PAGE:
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Ratko Mladic, The Butcher of Bosnia

Munira Subasic exclaimed, “Today is a historic day not only for us mothers of Srebrenica but for all of the Balkans, Europe, and the world.” Her husband and son were killed by Serb forces.

The statement was in response to UN judges dealing with war crimes upholding the conviction of war crimes committed by Ratko Mladic, the former military commander of the Bosnian Serbs. He is accused of spearheading the worst atrocities in Europe since the World War II.

Atrocities 

Ratko Mladic was born on March 12, 1942, in a remote village in Bosnia. His father, the leader of a partisan group, was killed in fighting with the Croatian fascists who controlled the government that ruled the Independent State of Croatia. Mladic spent his growing years in a Yugoslavia under the rule of Josip Tito

He was a long-serving member of the Yugoslav Communist Party and joined the Yugoslav people’s army. He rose to the rank of Chief of the general staff of the Republican army that waged war in Bosnia from 1992 to 1995 against the Serbs. He played a big part in terrorizing the citizens, raining on then mortar and machine-gun fire while arbitrarily killing and wounding thousands. 

When Radovan Karadzic ordered that a situation be created to make the people feel totally insecure and hopeless, Mladic initiated the Srebrenica massacre of Bosnian Muslims which is estimated to have killed more than 8000 men and boys, while 40,000 Bosniaks were expelled.

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Arrest and Sentencing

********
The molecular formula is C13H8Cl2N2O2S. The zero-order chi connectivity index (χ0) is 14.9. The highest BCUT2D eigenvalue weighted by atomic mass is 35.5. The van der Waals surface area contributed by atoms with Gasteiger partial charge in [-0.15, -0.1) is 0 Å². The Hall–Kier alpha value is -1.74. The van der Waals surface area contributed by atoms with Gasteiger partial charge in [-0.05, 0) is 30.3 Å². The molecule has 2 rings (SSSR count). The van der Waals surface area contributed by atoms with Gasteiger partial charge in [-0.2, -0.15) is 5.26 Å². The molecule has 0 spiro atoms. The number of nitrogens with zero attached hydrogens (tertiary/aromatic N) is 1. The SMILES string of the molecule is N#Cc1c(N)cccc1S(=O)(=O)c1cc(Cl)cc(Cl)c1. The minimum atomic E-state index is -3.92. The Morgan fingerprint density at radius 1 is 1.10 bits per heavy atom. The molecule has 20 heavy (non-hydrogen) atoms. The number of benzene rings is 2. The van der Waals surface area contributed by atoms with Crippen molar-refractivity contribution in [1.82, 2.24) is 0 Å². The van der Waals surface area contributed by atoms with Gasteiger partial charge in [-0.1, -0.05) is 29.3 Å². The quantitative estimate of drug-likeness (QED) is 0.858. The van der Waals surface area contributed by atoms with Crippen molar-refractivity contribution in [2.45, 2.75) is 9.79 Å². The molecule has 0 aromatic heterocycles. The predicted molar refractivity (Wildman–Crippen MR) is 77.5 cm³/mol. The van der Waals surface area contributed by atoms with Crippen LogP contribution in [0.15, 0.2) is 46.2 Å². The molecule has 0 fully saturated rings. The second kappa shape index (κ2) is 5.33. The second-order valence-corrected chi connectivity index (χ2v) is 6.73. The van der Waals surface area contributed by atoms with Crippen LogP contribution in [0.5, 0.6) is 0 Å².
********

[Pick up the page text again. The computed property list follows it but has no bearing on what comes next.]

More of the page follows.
The International Criminal Tribunal for the former Yugoslavia (ICTY) in July 1996 started proceedings against Mladic in his absence and issued an arrest warrant against him. It believed it had a sound reason, based on findings, to hold him accountable for the crimes committed. 

He remained elusive for nearly 16 years, receiving protection from Bosnian and Serb security forces. The Governments of Serbia and the United States offered a bounty of 5 million Euros for his arrest. Eventually, it was in Lazarevo, Serbia, that he was arrested. 

His extradition to The Hague took place on 31st May where he was detained at a center for suspects for the ICTY. On 16th May 2012 in The Hague, the process of formally charging him began. It was in the third week of November 2017 that he was pronounced guilty on several charges of genocide, crimes against humanity, and war crimes

He was given a life sentence by the ICTY and held responsible for the massacre in Srebrenica and terrorizing the citizens of Sarajevo during a siege that lasted for about 43 months.

Appeals Turned Down

The sentencing was a result of trials that went on for 25 years at the ICTY.  Mladic appealed against the sentencing of life imprisonment and the guilty verdict. On 8th June 2021, the trial judges for war crimes upheld the verdict of genocide and life imprisonment. 

Wearing a black suit and a dress shirt he stood impassively, staring at the floor as the judges delivered their verdict in the appeals judgment in the court in The Hague. His appeals were dismissed in their entirety. Mladic committed genocide in the villages, cities, towns, and houses, wherever his army went, merely because the people were not Serbs.

The United States White House commended the efforts of the United Nations tribunals for delivering justice in holding the criminals of war crimes to account. It said that this judgment is historic and that the perpetrators of horrific crimes will be made to answer for their acts.

The determination to stop any such crimes happening in the future in any part of the world has received a boost. It is the shared resolution of countries in the world that these sorts of crimes are prevented.

Where is he Now?

Mladic, 78, will stay in custody at The Hague till such time arrangements are made for him to be sent to a state where he will serve his sentence. Which country will take him remains to be seen. To date 14 European countries have accommodated convicts sentenced by the United Nations court. For example, Radovan Karadzic, the former Bosnian Serb leader, is currently in a British prison.

Milorad Guzijan, a senior citizen from the city of Banja Luka, said that the decision of the court in The Hague was political. He maintains that "There is no justice there, just politics." There are many in Serbia who regard Mladic as a hero and not a criminal.

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